This scenario sounds like it is not using WSDL.

With doc literal one could have the same type of the document in the
body (as message part for wsdl operation) for two
different intended operations, but the two cases can  each use
a different global element name to distinguish two different operations
using that type as the input message part.

Tom Rutt

WSDL: operation names appear in the child of the soap body.

It seems broken to me to have to rely on something outside the soap body
to dispatch the operation.

Tom Rutt

Francisco Curbera wrote:

>The idea that the intent of the message is *always* embedded in the body
>the message smells like SOAP-RPC in sheep clothes to me. I am not saying
>that will never be the case, but you need to allow for the case in which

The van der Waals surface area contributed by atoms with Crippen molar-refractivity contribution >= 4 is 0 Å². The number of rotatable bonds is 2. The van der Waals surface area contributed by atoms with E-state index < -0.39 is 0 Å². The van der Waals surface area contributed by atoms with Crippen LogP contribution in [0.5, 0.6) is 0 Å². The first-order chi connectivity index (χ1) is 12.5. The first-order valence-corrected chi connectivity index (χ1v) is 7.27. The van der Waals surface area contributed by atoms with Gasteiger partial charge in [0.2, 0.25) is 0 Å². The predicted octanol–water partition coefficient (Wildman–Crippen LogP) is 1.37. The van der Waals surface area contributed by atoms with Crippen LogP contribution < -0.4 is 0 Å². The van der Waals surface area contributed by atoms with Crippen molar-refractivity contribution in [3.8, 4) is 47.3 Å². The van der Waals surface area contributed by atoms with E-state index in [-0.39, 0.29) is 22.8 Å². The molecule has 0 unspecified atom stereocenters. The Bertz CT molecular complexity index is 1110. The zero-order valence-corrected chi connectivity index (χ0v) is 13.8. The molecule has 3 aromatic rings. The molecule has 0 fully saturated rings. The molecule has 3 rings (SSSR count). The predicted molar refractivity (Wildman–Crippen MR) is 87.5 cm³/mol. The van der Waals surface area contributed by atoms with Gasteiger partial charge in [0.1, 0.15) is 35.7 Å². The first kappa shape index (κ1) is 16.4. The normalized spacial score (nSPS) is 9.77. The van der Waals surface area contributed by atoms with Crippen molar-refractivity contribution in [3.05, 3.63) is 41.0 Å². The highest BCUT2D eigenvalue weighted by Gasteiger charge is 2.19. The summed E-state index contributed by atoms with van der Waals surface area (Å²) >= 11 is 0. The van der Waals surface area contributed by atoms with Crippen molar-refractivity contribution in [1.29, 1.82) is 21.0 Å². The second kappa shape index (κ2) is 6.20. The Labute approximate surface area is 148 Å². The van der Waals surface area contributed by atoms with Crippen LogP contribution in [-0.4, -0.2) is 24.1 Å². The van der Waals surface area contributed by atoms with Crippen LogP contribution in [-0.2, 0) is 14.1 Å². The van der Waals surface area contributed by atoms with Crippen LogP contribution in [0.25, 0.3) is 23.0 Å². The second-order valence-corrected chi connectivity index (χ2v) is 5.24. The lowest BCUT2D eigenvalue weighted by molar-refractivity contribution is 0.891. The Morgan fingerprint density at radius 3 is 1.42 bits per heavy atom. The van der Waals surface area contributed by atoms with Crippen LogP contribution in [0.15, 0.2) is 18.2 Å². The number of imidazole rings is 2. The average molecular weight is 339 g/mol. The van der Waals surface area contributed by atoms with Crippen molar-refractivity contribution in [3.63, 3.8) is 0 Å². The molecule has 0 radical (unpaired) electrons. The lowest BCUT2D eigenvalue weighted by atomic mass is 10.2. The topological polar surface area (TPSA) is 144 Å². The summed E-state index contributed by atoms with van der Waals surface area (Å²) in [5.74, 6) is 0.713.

>the same document type is used in different interactions - for example, a
>customerInfo document could be sent as input to both an "update" and a
>"create" operations.This "document centric" model is actually very
>(it is no uncommon in CICS applications for example). To support this
>you need either an Action header or something functionally equivalent.

>                      "Mark Little"

>                      <mark.little@arjuna.com>        To:       "Sanjiva
Weerawarana" <sanjiva@watson.ibm.com>, <public-ws-addressing@w3.org>
>                      Sent by:                        cc:

>                      public-ws-addressing-req        Subject:  Re:
WS-Addr issues
>                      uest@w3.org



>                      11/04/2004 05:05 AM


>Hi Sanjiva. Although not an answer to your question, I think it's worth